In the wake of the recent Boeing “door plug” blow out, in which a sealed up exit on an Alaska Airlines flight ripped open mid-air, forcing the plane to make a rapid descent and landing, a Yale lecturer and ex United Airlines pilot has questioned why “door plugs” even exist, shifting some of the responsibility for the near-disaster away from Boeing and towards cost-averse airlines.
“Door plugs” are essentially sealed up exits on planes where the seat configuration means that not all the potential doors are deemed necessary. Instead of a potential 220 passengers, the Alaska flight had been configured to seat just 178 flyers. Amy Fraher, Yale lecturer and pilot, says this is not uncommon in the US where people demand less seat density and more leg room. Where airlines offering fewer seats might suffer in terms of load and capacity, they gain in other respects, including one key area: the fewer the flyers, the more lenient the regulations on exit doors.
When there are fewer than 190 seats, Fraher points out, Federal Aviation Administration (FAA) rules “allow fewer emergency exits to be in service.” What happens to the unused exits? They get plugged. This saves airlines money, because for each exit that is in service, there is an on-cost in terms of regular maintenance, safety checks and inspection.
“In other words,” Fraher wrote in a CNN Travel article, “every working exit comes with associated costs in salaries, health benefits, pension plans, training and related expenses. Sealing off an emergency exit cuts costs.”
Fraher makes the very valid point that these regulations are not necessarily “in the best interest of air safety. Wouldn’t it be better for the FAA to require that all exits are available for use in an emergency, regardless of aircraft seating capacity, even if it required some additional expense for airlines?” she says.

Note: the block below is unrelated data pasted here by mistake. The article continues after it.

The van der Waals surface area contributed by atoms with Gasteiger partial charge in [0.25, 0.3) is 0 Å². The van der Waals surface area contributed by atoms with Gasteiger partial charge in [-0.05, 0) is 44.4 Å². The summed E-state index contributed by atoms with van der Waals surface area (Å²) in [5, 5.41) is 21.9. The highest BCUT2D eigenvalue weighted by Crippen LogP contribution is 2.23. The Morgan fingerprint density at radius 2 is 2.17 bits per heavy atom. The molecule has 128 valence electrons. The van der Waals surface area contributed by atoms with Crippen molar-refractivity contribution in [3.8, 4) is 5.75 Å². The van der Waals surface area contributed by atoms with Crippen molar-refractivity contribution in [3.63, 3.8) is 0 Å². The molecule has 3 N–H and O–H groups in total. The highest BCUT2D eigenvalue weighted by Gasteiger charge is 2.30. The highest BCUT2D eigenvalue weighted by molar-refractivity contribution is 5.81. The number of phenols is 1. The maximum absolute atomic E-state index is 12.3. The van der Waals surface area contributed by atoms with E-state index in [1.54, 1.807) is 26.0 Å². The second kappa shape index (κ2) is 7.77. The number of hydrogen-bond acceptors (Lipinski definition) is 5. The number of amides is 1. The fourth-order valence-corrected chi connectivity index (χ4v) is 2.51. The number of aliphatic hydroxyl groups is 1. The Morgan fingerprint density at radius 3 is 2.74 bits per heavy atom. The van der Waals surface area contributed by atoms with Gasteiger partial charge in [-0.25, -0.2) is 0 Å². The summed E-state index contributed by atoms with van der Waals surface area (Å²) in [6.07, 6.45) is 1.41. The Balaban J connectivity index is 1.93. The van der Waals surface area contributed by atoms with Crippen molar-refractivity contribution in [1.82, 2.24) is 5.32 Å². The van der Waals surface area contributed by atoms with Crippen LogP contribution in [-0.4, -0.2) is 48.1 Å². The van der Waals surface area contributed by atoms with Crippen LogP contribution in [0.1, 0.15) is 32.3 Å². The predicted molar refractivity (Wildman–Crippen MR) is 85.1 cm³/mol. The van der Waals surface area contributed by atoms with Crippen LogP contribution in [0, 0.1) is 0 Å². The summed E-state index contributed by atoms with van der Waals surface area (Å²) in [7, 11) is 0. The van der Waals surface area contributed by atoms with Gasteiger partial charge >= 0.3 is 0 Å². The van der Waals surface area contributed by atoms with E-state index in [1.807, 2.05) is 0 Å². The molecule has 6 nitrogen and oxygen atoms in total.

However, it is this very flexibility in terms of configuration that has helped to make the Boeing 737 MAX 9 one of the most prolifically sold planes in the world. By the time the FAA certified the 737 MAX safe for flight, over 3,600 new orders from 83 customers had been made. In 2023, Boeing had logged more than 7,000 total orders for the aircraft.
Ironically, tragically, the fatal crashes of Lion Air flight 610 and Ethiopian Airlines flight ET302, which resulted in over 300 deaths and the first grounding of the MAX due to faulty anti-stall systems, simply made Boeing and its manufacturing partner Spirit, rush all the more to meet demand. In pressing to get the planes out and the money in the bank, they requested various safety inspection exemptions to speed up the process. After all, each $121 million MAX sale is expected to make around US$12 million in profit.